It is upon these two points that the question of infringement depends. In considering them it is important to bear in mind that the patent is for a combination merely, in which all the elements were known and open to public use. No one of them is claimed to be the invention of the patentee. He does not claim them himself as separate inventions. It is simply a new combination of old and well-known devices for the accomplishment of a new and useful result that is claimed to be the invention secured by the patent. And the well-settled principles of law, heretofore applied to the construction of patents for combinations merely, must apply and govern in the present case. The object of the patented combination was the accomplishment of a particular result, that is, to work electric signals on what was known as the "block" system, by means of circuits, operated by a single battery instead of many. But this result or idea is not monopolized by the patent. The thing patented is the particular means devised by the inventor by which that result is attained, leaving it open to any other inventor to accomplish the same result by other means. To constitute identity of invention, and therefore infringement, not only must the result attained be the same, but in case the means used for its attainment is a combination of known elements, the elements combined in both cases must be the same and combined in the same way, so that each element shall perform the same function, provided, however, that the differences alleged are not merely colorable, according to the rule forbidding the use of known equivalents.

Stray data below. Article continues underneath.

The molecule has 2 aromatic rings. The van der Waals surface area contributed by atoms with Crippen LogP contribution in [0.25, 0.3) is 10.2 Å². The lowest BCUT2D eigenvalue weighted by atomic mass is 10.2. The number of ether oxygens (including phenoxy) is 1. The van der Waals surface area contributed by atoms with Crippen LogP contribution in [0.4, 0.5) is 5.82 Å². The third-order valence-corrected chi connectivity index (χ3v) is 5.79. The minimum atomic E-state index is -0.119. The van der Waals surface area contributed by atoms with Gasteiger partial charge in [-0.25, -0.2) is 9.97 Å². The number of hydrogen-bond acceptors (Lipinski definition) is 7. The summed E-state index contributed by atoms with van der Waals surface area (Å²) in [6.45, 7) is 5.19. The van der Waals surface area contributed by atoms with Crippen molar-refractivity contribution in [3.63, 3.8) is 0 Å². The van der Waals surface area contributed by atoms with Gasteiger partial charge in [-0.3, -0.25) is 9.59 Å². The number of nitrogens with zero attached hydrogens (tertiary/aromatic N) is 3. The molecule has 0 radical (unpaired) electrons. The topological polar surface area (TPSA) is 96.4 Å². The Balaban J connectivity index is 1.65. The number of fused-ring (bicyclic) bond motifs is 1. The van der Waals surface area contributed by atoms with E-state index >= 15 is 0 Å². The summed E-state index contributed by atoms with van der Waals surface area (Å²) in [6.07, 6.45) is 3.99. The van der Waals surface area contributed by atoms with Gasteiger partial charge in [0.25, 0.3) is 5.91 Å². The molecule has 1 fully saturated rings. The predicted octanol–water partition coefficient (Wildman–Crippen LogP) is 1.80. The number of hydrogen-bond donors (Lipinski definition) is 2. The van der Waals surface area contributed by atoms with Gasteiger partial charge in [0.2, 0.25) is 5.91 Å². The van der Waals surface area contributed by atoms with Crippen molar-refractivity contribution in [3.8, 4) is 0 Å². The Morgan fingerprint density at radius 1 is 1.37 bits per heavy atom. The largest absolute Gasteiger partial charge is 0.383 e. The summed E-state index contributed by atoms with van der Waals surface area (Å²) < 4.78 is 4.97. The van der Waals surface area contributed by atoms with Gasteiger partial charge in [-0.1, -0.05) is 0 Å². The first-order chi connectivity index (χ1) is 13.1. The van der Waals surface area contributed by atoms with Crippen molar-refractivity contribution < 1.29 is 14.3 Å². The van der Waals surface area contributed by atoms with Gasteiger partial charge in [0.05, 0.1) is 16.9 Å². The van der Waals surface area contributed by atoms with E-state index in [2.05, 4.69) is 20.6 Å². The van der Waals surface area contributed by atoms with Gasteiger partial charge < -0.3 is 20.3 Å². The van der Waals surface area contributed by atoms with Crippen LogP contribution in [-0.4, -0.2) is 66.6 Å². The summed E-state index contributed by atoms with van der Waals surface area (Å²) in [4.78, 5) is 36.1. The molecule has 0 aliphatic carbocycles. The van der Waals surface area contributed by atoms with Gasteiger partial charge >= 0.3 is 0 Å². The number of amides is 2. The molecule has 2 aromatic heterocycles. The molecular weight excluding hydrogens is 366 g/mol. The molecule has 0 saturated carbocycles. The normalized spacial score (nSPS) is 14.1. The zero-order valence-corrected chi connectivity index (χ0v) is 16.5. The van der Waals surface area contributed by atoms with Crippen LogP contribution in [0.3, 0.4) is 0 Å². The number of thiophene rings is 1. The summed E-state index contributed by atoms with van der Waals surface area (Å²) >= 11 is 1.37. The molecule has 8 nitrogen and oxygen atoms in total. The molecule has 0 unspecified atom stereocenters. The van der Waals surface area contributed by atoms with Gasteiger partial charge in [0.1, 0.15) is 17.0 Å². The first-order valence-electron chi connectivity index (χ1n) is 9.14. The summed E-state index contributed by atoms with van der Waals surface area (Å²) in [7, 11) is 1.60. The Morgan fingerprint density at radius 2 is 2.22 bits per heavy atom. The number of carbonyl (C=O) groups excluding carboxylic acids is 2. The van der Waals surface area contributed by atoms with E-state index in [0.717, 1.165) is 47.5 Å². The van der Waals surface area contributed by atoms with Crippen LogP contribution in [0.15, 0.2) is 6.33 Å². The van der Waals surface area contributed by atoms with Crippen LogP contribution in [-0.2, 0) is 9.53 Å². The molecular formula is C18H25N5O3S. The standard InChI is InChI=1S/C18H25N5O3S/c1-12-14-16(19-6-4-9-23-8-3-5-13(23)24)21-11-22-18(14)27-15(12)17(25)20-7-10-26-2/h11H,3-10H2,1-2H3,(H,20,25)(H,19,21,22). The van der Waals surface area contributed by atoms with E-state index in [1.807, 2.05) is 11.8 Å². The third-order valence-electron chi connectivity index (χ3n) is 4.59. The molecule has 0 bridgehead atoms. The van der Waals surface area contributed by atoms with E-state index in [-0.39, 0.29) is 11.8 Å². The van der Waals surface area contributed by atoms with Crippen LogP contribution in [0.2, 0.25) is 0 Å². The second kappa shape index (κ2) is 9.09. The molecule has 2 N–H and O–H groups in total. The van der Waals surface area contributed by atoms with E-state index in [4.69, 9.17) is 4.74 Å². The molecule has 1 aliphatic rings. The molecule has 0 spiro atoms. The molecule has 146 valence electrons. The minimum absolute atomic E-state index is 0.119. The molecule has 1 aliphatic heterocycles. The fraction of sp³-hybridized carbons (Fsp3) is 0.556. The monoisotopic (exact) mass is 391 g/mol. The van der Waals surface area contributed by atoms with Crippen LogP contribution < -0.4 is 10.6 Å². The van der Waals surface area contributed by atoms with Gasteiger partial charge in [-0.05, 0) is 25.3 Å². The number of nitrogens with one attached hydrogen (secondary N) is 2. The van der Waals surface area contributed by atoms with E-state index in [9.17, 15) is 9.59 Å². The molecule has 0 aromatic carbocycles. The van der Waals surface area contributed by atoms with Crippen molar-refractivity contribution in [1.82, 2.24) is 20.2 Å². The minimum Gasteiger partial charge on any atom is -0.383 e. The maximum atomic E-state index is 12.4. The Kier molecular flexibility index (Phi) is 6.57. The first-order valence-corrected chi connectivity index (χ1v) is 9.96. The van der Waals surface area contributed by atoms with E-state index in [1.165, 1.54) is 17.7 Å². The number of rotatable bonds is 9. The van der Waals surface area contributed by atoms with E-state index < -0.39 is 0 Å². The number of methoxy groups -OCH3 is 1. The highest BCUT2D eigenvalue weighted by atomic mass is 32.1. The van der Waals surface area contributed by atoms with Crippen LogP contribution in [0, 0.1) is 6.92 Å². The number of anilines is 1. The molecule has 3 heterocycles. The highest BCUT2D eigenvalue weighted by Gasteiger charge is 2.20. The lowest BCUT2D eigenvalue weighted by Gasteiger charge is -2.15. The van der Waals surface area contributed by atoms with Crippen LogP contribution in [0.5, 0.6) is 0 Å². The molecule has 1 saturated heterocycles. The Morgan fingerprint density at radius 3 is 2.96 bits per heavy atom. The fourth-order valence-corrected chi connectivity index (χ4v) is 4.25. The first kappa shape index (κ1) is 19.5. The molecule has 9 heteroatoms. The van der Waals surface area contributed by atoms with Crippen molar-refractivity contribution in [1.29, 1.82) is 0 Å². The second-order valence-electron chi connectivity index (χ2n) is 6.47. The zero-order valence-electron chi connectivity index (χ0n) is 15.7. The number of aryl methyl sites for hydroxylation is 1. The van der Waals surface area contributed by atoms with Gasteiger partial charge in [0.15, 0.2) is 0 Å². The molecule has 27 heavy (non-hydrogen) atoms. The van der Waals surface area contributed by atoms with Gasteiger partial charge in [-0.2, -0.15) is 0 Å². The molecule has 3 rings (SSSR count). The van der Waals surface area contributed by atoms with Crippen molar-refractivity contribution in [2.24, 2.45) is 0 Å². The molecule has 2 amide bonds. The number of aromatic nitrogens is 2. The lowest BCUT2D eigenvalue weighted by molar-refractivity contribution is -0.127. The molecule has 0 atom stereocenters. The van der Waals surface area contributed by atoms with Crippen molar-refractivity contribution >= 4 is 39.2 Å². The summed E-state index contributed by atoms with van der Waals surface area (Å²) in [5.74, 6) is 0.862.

The first question we have to consider upon the issue as to infringement, is whether insulated sections of the rails, as circuit-closers, constitute an essential element in the combinations described in the patent. And that question we are constrained to answer in the affirmative. These insulated sections of track are shown and marked on the drawing which accompanies the specification, and in its descriptive part they are referred to as parts of the arrangement. It